In Feb. 1905 he and Will went to Canada. They bought some land and horses, and started to plow. He left Will there to put in the crop and plant a garden, while William came back to get the rest of the family. They spent a lot of time getting ready to move. An old friend he saw there told him to bring everything they had, even the swill bucket. So they started to pack, trunks and boxes were brought out and things not needed right away were packed in them.
Their aunt Sarah helped Verena make new dresses for the girls. The night before they were to leave, some of their friends were having a party for them. Fern and Jessie went to the party, wearing their new everyday checked gingham dresses, but were unhappy because all their friends were all dressed up. They went home and begged their mother to unpack their new Sunday dresses from the trunk. She was reluctant, but finally consented, and they went back to the party happy.
William brought home $300 in gold to pay for the train car they would rent to take their possessions to Canada. It was in a little bag, and the children were curious about it so he let them lift it to see how heavy it was. The box-car was divided in the middle, with the trunks and furniture in one end and the horses, pigs, and cows in the other end.
They went to Lund by wagon, camping overnight on the way. It was the first time the children had seen a train. At first they were frightened of the big puffing engine, but soon got used to it. They took a big lunch in a clothes basket. Mary was four months old, and everyone thought she was such a good baby. The train conductor thought Fern and Jessie were twins.
They arrived at Stirling, Alberta on the evening of Dominion Day, July 1st, 1905, the day that Alberta became a province. They stayed overnight with the John Adams family, whom William had known in Utah. Their new friends told the children all about the big time they had had celebrating Dominion Day, but they were not impressed—they were thinking about the 4th of July celebrations they would miss in Utah.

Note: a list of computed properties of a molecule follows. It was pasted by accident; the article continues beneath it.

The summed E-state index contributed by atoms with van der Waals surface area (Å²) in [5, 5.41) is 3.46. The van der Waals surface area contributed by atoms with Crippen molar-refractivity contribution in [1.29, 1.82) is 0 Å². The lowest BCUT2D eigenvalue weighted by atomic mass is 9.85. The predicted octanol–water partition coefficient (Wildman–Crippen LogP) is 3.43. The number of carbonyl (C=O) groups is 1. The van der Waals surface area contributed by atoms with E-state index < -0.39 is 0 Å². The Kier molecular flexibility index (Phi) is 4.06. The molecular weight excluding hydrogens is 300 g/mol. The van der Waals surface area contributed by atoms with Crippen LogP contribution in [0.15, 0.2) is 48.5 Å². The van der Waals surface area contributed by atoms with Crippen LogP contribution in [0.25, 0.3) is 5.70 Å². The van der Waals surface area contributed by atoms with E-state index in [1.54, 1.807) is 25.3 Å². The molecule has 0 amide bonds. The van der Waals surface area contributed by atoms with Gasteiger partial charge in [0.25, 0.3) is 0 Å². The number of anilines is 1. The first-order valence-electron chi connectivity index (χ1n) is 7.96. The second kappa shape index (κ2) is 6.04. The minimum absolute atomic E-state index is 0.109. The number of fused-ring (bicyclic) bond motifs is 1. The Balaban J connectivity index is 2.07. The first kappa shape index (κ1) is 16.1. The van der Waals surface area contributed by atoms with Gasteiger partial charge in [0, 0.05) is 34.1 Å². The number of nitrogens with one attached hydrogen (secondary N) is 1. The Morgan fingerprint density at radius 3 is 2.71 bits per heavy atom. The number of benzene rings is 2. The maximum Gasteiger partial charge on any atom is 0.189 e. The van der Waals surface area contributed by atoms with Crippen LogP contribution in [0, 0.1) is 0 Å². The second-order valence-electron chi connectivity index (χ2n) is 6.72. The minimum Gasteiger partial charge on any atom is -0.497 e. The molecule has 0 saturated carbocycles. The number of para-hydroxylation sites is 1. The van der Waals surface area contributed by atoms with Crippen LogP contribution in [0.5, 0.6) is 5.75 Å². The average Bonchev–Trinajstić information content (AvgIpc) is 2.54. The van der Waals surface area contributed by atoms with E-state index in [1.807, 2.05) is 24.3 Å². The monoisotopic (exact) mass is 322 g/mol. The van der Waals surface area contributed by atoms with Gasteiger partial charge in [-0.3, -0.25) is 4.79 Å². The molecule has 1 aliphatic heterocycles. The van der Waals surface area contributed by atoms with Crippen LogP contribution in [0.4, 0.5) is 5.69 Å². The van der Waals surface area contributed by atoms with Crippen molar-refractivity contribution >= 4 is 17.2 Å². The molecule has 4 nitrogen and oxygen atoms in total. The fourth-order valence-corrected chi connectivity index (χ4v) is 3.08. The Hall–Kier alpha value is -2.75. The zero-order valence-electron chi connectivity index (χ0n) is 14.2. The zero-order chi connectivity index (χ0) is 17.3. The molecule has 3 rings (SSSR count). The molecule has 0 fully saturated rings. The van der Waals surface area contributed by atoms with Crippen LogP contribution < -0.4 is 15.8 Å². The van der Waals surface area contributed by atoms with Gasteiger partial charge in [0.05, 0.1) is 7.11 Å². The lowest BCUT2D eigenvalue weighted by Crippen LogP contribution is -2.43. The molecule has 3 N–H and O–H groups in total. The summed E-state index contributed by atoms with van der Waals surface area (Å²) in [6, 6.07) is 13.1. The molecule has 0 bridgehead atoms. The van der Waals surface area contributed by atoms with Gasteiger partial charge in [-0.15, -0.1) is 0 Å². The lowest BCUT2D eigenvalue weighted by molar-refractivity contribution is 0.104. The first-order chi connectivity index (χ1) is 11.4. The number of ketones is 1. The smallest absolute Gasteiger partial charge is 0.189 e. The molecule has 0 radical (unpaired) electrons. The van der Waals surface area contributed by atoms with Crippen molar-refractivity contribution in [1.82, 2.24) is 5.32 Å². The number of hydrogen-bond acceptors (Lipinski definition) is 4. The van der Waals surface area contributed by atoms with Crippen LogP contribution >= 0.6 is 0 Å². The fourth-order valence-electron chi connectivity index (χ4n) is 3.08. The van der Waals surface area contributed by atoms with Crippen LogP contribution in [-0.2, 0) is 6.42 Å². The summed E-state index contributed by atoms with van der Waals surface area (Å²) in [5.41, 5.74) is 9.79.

The next day, Will came from Raymond with a wagon and took them to Raymond where he had rented a home for them on Main street, near the canal. They lived there for eight months while William built their new home, a large home made of cement blocks made by John W. Taylor who was building an immense one across the street. This first home on Main street was not insulated, none of the homes were then, and got very cold in the winter nights with no furnace. In the mornings, the top ten inches of the quilts would be wet and frozen from their breathing, and would have to be thawed out. When they moved to the new house, the yard was very muddy—a real trial for Verena, with the children running in and out all day.
Raymond seemed such a big town after New Harmony. It even had a sugar factory. School was held in the old Second Ward chapel. The classes were large and the work harder than the children were used to. They had to work hard to get caught up, but then they stood at the head of their classes. The teachers then were imported from eastern Canada.